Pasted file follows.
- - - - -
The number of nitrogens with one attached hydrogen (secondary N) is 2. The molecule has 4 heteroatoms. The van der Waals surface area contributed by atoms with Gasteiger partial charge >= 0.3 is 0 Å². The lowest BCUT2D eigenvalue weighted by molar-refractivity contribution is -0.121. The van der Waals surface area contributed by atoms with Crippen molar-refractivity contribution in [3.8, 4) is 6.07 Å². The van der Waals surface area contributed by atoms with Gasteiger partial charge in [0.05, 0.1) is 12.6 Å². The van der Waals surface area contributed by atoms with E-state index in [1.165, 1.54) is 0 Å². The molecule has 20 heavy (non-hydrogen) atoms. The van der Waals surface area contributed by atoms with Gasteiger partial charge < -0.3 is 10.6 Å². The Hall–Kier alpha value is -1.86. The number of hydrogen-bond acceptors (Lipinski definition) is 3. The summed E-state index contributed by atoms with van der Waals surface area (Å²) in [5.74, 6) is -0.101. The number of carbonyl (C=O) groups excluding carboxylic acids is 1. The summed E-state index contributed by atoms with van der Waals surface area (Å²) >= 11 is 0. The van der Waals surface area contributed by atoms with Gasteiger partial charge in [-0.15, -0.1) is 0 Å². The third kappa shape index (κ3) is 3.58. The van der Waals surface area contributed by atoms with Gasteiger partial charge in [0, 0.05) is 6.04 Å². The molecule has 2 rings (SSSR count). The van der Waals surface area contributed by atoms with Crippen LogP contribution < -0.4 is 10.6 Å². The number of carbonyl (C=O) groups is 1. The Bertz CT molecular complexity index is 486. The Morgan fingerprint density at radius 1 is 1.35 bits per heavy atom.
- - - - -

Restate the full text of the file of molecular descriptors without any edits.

The number of nitrogens with one attached hydrogen (secondary N) is 2. The molecule has 4 heteroatoms. The van der Waals surface area contributed by atoms with Gasteiger partial charge >= 0.3 is 0 Å². The lowest BCUT2D eigenvalue weighted by molar-refractivity contribution is -0.121. The van der Waals surface area contributed by atoms with Crippen molar-refractivity contribution in [3.8, 4) is 6.07 Å². The van der Waals surface area contributed by atoms with Gasteiger partial charge in [0.05, 0.1) is 12.6 Å². The van der Waals surface area contributed by atoms with E-state index in [1.165, 1.54) is 0 Å². The molecule has 20 heavy (non-hydrogen) atoms. The van der Waals surface area contributed by atoms with Gasteiger partial charge < -0.3 is 10.6 Å². The Hall–Kier alpha value is -1.86. The number of hydrogen-bond acceptors (Lipinski definition) is 3. The summed E-state index contributed by atoms with van der Waals surface area (Å²) in [5.74, 6) is -0.101. The number of carbonyl (C=O) groups excluding carboxylic acids is 1. The summed E-state index contributed by atoms with van der Waals surface area (Å²) >= 11 is 0. The van der Waals surface area contributed by atoms with Gasteiger partial charge in [-0.15, -0.1) is 0 Å². The third kappa shape index (κ3) is 3.58. The van der Waals surface area contributed by atoms with Gasteiger partial charge in [0, 0.05) is 6.04 Å². The molecule has 2 rings (SSSR count). The van der Waals surface area contributed by atoms with Crippen LogP contribution < -0.4 is 10.6 Å². The number of carbonyl (C=O) groups is 1. The Bertz CT molecular complexity index is 486. The Morgan fingerprint density at radius 1 is 1.35 bits per heavy atom.